Currently her main focus is on her trio, Julie Kjær 3, with bass player John Edwards and drummer Steve Noble with a debut album ‘Dobbeltgænger’ being released earleir this year on Clean Feed Records. She tours internationally with Norwegian drummer Paal Nilssen-Love and his Large Unit, plays with London Improvisers Orchestra and is a leader and side woman of several other English and Danish ensembles. In 2014 Julie was chosen to be a Sound and Music “New Voice” Artist and was chosen as a featured composer by the British Music Collection. She associates herself with prized performers like Mark Sanders, Dave Douglas, Louis Moholo-Moholo, John Russel, Dave Liebman, Laura Jurd, ‘Leafcutter’ John, Mira Calix, Veryan Weston and Steve Beresford.

Chris Burn (trumpet, piano, electronics)

Although known mostly as a pianist of some repute, Chris Burn began playing trumpet at the age of 6. In many of his earlier projects, such as the Chris Burn Group, he did so as both pianist and trumpeter and throughout the 1980s and ‘90s he continued to perform on trumpet albeit on an occasional basis. A regular duo with Matt Hutchinson on electronics and synthesiser, encouraged him to bring the instrument to the fore and he participated as a trumpeter in early rehearsals of the London Improvisers Orchestra, taking part in the recording of their first CD ‘Proceedings’. He now works predominantly as a composer, improviser and pianist who specialises in new and extended techniques including electronics.

 Martin Mayes (french horn, alphorn)

Resident in Turin, Martin Mayes started his career on the London experimental music scene of the seventies, where he was a founder member of the London Musicians’ Collective as well as a performer with street theatre and visual arts groups. He has played and recorded with the European improvising orchestras of Radu Malfatti, Franz Koglmann, Giancarlo Schiaffini, Hannes Zerbe, Cecil Taylor and the Italian Instabile Orchestra. His projects, which are often site-specific, range from medieval music and the traditions of the French trompe de chasse to radical improvisation.His music has taken him from mountain tops to underground caves, stone quarries and the sea; from village gardens to ancient cave churches; from abandonded buildings to royal palaces. As a workshop leader he has created and conducted workshops and projects with all types of people of all ages, from 5-year-old children to music college students, from dancers to diabetology medical professionals.

 Edward Lucas (trombone)

Edward began palying the trombone in school, coming to improvisation later in life as a way of getting back into playing after a substantial break. Now almost exclusively what he does, his work has included groupings together with Tom Wheatley, Daniel Thompson, Eddie Prévost, Roland Ramanan, and James OʼSullivan, among many others. He also has a long running duo with Slovakian analogue synthesist Daniel Kordik, a collaboration that extends to running the Earshots concert series and label, which they have been developing over the last three years.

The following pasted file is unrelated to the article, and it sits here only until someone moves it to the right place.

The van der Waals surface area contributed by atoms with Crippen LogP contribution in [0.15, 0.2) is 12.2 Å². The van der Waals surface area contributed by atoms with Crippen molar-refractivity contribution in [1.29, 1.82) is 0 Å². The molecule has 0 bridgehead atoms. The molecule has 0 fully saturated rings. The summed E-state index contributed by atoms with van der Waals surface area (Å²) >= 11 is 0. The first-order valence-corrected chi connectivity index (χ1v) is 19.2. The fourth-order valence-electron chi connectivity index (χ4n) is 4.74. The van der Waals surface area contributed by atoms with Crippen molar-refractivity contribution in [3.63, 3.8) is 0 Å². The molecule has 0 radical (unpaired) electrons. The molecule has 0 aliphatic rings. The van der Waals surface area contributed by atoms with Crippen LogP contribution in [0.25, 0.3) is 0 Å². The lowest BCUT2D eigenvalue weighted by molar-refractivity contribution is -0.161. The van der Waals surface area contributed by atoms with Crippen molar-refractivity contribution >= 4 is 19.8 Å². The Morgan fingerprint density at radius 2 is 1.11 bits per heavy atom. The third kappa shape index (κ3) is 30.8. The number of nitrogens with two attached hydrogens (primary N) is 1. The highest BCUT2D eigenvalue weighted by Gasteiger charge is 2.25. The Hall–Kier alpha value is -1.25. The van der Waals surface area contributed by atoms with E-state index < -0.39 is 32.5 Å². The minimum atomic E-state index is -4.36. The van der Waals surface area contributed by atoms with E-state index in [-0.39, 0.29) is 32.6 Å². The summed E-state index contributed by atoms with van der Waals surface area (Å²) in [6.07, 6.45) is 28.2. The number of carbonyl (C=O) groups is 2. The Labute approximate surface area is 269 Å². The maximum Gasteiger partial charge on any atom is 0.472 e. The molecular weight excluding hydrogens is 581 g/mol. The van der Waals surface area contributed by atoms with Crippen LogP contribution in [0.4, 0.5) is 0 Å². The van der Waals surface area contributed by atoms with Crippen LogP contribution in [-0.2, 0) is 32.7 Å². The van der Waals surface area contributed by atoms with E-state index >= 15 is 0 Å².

Charlotte Hug (viola, voice)

Charlotte is known for her musical-visual solo performances at specific locations performing for instance in the tunnels of the Rhône glacier, a subterranean former prison in London, in the semi-demolished bunker Humboldthain Berlin, the hot, healing springs of Baden or the Dockyard in Coph Ireland. With an instrument built in 1763 by the Viennese violin maker JG Thir, from the year 1763, using ‘soft bow’technique’ and specialising in combining the sounds of viola and voice the result is an unmistakable and distinct tonal language. Her life is spent between her home of Zurich and continual touring around the world.

 Mia Zabelka (violin, voice)

Mia Zabelka is an Austrian contemporary classical composer as well as an improvising violinist and vocalist. She has collaborated with a string of musicians from around the world and her electric groups include Mia Zabelka / Gavino Canu, Medusa’s Bed with Lydia Lunch & Zahra Mani, ASTMA, Zabelka /Petit and  Redshift Orchestra. Acoustically she works as a soloist and withTrio Blurb (w.Maggie Nicols/ John Russell) duos Gino Robair,  Audrey Lauro and Nicola Hein and groups ALLIGATOR and the ZZM Trio. She also curates KlangHaus Untergreith and Phonofemme in Austria.

 Ute Wassermann (voice & birdcall whistles/resonating objects)

Ute Wassermann, composer, performer, soundartist, improvisor is known for her extraordinary, many-voiced and extreme vocal sound-language, which she has brought into experimental/contemporary music in diverse ways. She has developed unique  techniques to “mask” the voice using bird whistles, palate whistles, speaker objects, resonators. She is interested in the area between composition and improvisation, music and performance art as well as in free improvisation. She has performed as a vocal soloist in festivals, galleries and clubs throughout Europe, Australia and Asia. Premieres of  numerous works by composers especially written for her voice. Performances with different bands and adhoc with musicians like Birgit Ulher, Phil Minton, Thomas Lehn, Martin Blume, John Russel, Raed Yassin, Les Femmes Savantes.